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Marketing is confusing, in part due to the many acronyms marketers are commonly exposed to. What’s a CTA? What about a CTR? And CPL? That’s not to mention other non-acronym related terms such as “evergreen content,” and “inbound marketing.”
All of these acronyms and terms can be hard to wrap your brain around — especially if, like most business operators, you don’t have a degree in marketing.
With this in mind, here is a breakdown of common marketing acronyms and terms, and what they mean.
This a link or image that encourages people to visit a landing page you’ve created, where ideally, you can collect information such as names and contact information. Examples include “download today” or “subscribe now.”
Click Through Rate (CTR)
According to HubSpot, this is, “The percentage of your audience that advances (or clicks through) from one part of your website to the next step of your marketing campaign. As a mathematical equation, it’s the total number of clicks that your page or CTA receives divided by the number of opportunities that people had to click (ex: number of pageviews, emails sent, and so on).”
This is a breakdown of how much it costs to acquire a new lead through your marketing efforts.
Evergreen content is content that is valuable for months, if not years. Essentially, it has no expiration date (for examples, doesn’t reference a specific event) and will be valuable no matter when a customer stumbles across it.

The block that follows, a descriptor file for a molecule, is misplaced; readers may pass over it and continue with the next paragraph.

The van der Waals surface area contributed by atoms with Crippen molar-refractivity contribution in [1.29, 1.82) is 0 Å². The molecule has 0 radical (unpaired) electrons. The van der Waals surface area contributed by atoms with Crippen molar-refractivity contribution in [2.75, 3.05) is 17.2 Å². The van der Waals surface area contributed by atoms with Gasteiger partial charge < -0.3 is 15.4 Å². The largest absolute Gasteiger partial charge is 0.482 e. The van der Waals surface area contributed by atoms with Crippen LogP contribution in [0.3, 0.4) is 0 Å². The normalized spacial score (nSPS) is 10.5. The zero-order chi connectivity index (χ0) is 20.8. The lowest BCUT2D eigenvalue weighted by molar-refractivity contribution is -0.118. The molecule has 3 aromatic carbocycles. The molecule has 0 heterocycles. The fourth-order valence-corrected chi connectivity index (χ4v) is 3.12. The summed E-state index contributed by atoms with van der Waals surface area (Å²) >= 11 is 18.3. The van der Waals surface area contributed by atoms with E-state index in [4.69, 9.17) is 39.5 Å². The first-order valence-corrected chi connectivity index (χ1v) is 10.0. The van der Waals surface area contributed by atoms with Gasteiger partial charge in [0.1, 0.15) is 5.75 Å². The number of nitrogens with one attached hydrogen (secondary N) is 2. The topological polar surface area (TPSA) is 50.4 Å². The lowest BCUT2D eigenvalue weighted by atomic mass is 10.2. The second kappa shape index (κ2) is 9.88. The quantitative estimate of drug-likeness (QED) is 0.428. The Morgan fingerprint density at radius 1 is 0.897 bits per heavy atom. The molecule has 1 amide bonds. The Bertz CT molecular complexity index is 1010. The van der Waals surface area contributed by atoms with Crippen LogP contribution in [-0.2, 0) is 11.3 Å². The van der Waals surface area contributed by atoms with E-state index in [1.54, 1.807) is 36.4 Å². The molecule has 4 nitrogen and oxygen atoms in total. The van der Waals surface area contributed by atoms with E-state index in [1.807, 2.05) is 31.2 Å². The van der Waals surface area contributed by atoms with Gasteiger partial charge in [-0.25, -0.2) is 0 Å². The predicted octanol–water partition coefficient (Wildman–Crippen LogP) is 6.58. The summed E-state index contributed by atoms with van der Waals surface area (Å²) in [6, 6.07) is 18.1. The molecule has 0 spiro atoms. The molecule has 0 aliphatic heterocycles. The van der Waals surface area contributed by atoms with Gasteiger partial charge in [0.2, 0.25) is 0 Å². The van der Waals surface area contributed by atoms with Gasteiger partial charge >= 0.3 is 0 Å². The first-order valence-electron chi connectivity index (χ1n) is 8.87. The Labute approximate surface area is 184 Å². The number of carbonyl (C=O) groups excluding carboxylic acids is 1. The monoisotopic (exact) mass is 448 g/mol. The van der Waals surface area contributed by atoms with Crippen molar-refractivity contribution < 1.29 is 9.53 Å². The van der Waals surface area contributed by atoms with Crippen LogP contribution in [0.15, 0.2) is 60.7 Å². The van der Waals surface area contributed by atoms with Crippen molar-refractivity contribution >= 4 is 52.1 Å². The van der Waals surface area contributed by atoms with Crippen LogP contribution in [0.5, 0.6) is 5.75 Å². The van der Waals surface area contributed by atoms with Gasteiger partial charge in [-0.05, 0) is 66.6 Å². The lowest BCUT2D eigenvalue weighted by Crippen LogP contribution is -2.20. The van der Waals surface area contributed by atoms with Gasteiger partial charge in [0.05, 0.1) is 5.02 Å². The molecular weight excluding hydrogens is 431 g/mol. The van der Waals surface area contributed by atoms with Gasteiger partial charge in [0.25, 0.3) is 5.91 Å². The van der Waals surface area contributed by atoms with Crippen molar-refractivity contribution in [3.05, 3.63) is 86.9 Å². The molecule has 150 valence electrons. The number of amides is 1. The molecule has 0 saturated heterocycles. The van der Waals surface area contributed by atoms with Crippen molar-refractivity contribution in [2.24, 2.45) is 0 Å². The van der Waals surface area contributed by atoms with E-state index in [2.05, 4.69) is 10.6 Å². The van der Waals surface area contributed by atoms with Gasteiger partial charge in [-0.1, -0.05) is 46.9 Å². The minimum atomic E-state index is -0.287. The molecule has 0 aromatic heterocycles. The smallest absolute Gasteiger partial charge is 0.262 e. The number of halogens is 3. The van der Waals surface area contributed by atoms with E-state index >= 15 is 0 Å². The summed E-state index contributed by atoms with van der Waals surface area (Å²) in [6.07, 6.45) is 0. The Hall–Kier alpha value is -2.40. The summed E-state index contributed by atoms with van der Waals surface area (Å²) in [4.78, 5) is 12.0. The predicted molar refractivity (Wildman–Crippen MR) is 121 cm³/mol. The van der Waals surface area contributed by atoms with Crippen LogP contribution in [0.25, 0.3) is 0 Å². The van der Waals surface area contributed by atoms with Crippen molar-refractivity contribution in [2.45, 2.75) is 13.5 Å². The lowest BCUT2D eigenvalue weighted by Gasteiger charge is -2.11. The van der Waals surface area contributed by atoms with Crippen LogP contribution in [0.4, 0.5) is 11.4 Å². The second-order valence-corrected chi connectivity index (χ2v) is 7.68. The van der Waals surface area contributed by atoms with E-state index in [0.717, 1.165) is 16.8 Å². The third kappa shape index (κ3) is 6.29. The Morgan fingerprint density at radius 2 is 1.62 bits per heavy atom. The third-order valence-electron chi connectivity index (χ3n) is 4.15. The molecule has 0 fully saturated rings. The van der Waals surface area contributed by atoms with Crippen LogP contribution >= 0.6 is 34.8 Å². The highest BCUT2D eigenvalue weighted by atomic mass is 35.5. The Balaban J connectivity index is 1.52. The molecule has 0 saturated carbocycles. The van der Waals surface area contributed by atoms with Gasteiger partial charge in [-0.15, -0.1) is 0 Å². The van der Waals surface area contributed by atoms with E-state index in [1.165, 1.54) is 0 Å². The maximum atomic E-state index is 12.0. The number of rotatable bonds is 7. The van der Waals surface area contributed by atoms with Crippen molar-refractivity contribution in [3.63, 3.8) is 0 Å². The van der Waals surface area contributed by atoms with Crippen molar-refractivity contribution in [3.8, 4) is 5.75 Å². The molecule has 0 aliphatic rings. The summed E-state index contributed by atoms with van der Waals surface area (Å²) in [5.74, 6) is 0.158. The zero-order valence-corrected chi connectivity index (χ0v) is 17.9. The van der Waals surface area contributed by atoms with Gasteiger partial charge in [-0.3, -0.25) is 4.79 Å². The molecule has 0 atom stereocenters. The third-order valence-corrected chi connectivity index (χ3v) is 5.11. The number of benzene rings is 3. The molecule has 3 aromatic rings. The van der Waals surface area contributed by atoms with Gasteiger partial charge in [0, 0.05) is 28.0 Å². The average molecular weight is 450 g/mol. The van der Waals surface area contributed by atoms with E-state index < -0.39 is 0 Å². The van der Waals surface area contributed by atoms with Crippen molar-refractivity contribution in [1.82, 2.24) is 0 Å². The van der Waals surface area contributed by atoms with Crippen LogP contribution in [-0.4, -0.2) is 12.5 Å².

According to HubSpot, “Inbound marketing refers to marketing activities that draw visitors in, rather than marketers having to go out to get prospects’ attention. It’s all about earning the attention of customers, making the company easy to find online, and drawing customers to the website by producing interesting, helpful content.”
This is calculated by determining the number of dollars spent to acquire a click on a website ad.
According to HubSpot, smarketing is, “A fun phrase used to refer to the practice of aligning sales and marketing efforts.”
This is by no means a comprehensive list of marketing terms, but it does provide a good baseline for your next marketing meeting.
Are there any other marketing acronyms or terms you’re confused by? Let us know!